Each sprite descriptor loaded from DRAM consists of 2 or 3 64-bit words. There are 8 different descriptor formats; this effectively compresses the descriptor which might take around 4 64-bit words if it could express every possible aspect in one format. (I don’t know if that complexity is worth the memory/bandwidth savings; because MC exists it doesn’t affect Poet-side performance.)

Somewhere in each sprite descriptor is an x coordinate, a y coordinate, and a z coordinate. When we load each descriptor from DRAM into Whiz, we expand it out to the full 4×64 description. While we’re doing that expansion, we can add a global sprite-list offset to each of x, y, and z. As long as none of those values wraparound, the sorting of the sprite-list against itself will be unchanged (since the same value is added to every sprite). That means the post-addition list is still sorted properly, so it will still interact correctly with the rest of the system.

Note however that we don’t allow scaling or rotating the entire sprite list. We don’t allow sprite rotation in general (a rotated sprite is no longer rectangular–we require the user to describe a rotated sprite as a series of separate 1-line sprites). Scaling down might cause objects starting on adjacent source scanlines to draw starting on the same scanline, so allowing that would require some resorting of the list. Scaling up might be possible, but it’s a direction that just exposes imprecision (e.g. the lack of subpixel coordinates on the source data) and the other restrictions make it feel non-orthogonal. And it seems wasteful to reserve FPGA multipliers for this possibly rarely used feature.

But just addition is pretty powerful. There’s a whole complicated system of sprite maps to allow you to do big blocks of things that move together for backgrounds and e.g. parallax scrolling. However, sprite maps are doubly-indirect per pixel (or, possibly, they might be written to by two nested loops, although that’s painful if scaled and implausible if rotated). Sprite maps still require pixel processing in open areas (even if we say that tile id 0 is always blank and can be early-outted, once we’re pipelining pixel operations there’s no meaningful way to early out–the only way to get this savings is if it were done with nested loops as mentioned earlier–but that way also is worse with pipelining if it requires pipeline flushes).

Sprite-list offseting offers another way to create big moveable mass of stuff, by building the background as a sprite list. There are a few differences: maybe faster because it’s not doubly-indirect. Sprite elements don’t have to be square. Sprite elements can overlap each other. (E.g. a complicated boss monster. E.g. a big map of square tiles, except each tile extends off the edges a little with alpha blended edges.) Things could look like Braid.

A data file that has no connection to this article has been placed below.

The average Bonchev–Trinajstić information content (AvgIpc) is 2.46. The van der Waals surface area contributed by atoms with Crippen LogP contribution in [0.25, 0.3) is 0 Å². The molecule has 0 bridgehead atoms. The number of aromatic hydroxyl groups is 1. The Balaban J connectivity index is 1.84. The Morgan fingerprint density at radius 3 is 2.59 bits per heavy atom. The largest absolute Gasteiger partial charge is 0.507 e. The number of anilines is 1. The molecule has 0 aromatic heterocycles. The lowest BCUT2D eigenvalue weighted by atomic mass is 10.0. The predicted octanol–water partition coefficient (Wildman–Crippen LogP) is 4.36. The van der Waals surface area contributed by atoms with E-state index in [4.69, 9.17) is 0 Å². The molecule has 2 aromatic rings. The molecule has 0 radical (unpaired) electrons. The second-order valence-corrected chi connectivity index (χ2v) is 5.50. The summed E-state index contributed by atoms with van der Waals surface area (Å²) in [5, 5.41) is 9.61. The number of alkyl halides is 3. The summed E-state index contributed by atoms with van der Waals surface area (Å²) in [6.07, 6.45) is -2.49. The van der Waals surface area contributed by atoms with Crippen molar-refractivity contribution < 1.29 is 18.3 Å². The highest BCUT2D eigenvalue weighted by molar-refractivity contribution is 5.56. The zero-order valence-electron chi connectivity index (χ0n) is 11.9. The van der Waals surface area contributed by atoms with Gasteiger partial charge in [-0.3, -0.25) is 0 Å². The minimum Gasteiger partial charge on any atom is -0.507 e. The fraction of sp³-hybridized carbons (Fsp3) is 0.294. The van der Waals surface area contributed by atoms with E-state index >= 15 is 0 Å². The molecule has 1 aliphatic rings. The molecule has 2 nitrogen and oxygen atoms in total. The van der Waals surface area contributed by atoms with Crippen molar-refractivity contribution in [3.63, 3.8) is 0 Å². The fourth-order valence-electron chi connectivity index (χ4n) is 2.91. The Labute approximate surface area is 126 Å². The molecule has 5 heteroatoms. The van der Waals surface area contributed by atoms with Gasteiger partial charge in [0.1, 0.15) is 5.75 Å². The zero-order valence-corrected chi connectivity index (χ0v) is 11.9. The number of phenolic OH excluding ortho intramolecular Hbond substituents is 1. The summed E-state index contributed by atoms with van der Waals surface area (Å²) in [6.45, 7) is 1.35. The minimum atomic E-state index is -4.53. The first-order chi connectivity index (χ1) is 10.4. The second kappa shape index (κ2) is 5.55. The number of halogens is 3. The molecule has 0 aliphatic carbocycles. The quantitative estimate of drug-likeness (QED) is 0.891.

To make this work we need to handle offsetting a sprite list off the edge of the screen. We explicitly don’t handle a sprite list being the entire world; it will always have to be a screen-sized chunk of the world. This gives us fewer sprites to cull and requires less precision for the x & y coordinates.

Let’s pretend the eventual application of this architecture is a screen that’s 1280×720. (We won’t handle this day one, but we forsee FPGAs becoming fast enough that that resolution is possible, so let’s see what the math bears out.)

The x and y coordinates for a single screen need to range from 0..1280 and 0..720. If we restrict the largest representable x value as 2048, then we would have to limit the offseting to 2048-1280. In fact, we don’t want to have to enforce an assertion like ‘offset < 800′, because we’re in hardware, so instead we enforce an assertion like ‘-1024 <= offset < 1024′, which enforces some limited number of bits.

For 1280×720, we could limit the offset to -1024,1024 in x, and -512,512 in y. This would force the use of smaller-than-screen-sized sprite lists (if they’re scrollable). Or if we want to allow screen-sized sections, we need to use -2048,2048 in x and -1024,1024 in y.

We then have to accurately store these numbers (without wraparound), so we’d need to store (0-2048, 0-1024) and (1280+2048, 720+1024), which means we’d need to store x as -4096,4096 and y as -2048,2048. This requires 2 extra bits for y and 2 extra bits for x. (In fact, it’s easy to show that support-a-screen-sized-section will always require 2 extra bits.) A non-screen sized section needs to allow a max of (1280+1024, 720+512) which turns out to still need the same number of bits of post-offset x and y. (This might be provably true, I’m not sure.)

Oh but wait! I forgot to mention that the original x & y values need to be able to be negative (because it’s too annoying to force Poet to do the clipping for them, given that we have to have clipping hardware for the sprite list case). And they have the same bit representation issue (it would be weird for the hardware to blow up if you go outside some legal range). So that suggests initial x should be able to be [-2048,2048) in the first place. Fortunately this still doesn’t affect the output range (again, probably provably).

Now, if we suppose our actual resolution is 320×240, then this works out to sprite values being: [-512,512) and [-256,256) and offsets being [-512,512) and [-256,256). Note that we’d like to encourage using smaller-than-screen-sized sections, because they’ll require less processing of clipped sprites; so we could shrink the allowed offsets to half the size to force that, but then we’d be wasting output precision (which has to round up to the next power of two). So instead we expose all of the precision and just advise users to use smaller sections. They’ll be able to see the performance difference for themselves anyway.